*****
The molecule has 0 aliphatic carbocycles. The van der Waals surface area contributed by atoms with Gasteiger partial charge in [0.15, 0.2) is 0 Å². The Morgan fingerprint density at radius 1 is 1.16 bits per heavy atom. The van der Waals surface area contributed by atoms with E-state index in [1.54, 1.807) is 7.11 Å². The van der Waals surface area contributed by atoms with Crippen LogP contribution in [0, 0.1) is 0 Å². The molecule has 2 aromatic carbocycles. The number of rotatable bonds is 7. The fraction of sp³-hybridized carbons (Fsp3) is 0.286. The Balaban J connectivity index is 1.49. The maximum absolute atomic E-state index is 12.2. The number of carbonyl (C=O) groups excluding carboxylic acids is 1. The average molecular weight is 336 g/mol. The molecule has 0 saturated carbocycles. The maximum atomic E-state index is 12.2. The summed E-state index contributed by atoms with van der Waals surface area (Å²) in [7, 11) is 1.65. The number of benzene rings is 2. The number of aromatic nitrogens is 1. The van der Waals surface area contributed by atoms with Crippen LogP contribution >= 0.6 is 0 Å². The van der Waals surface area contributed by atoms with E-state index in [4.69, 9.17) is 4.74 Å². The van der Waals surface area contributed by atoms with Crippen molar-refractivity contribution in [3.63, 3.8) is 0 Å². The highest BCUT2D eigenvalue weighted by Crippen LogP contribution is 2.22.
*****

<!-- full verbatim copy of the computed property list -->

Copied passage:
The molecule has 0 aliphatic carbocycles. The van der Waals surface area contributed by atoms with Gasteiger partial charge in [0.15, 0.2) is 0 Å². The Morgan fingerprint density at radius 1 is 1.16 bits per heavy atom. The van der Waals surface area contributed by atoms with E-state index in [1.54, 1.807) is 7.11 Å². The van der Waals surface area contributed by atoms with Crippen LogP contribution in [0, 0.1) is 0 Å². The molecule has 2 aromatic carbocycles. The number of rotatable bonds is 7. The fraction of sp³-hybridized carbons (Fsp3) is 0.286. The Balaban J connectivity index is 1.49. The maximum absolute atomic E-state index is 12.2. The number of carbonyl (C=O) groups excluding carboxylic acids is 1. The average molecular weight is 336 g/mol. The molecule has 0 saturated carbocycles. The maximum atomic E-state index is 12.2. The summed E-state index contributed by atoms with van der Waals surface area (Å²) in [7, 11) is 1.65. The number of benzene rings is 2. The number of aromatic nitrogens is 1. The van der Waals surface area contributed by atoms with Crippen LogP contribution >= 0.6 is 0 Å². The van der Waals surface area contributed by atoms with E-state index in [4.69, 9.17) is 4.74 Å². The van der Waals surface area contributed by atoms with Crippen molar-refractivity contribution in [3.63, 3.8) is 0 Å². The highest BCUT2D eigenvalue weighted by Crippen LogP contribution is 2.22.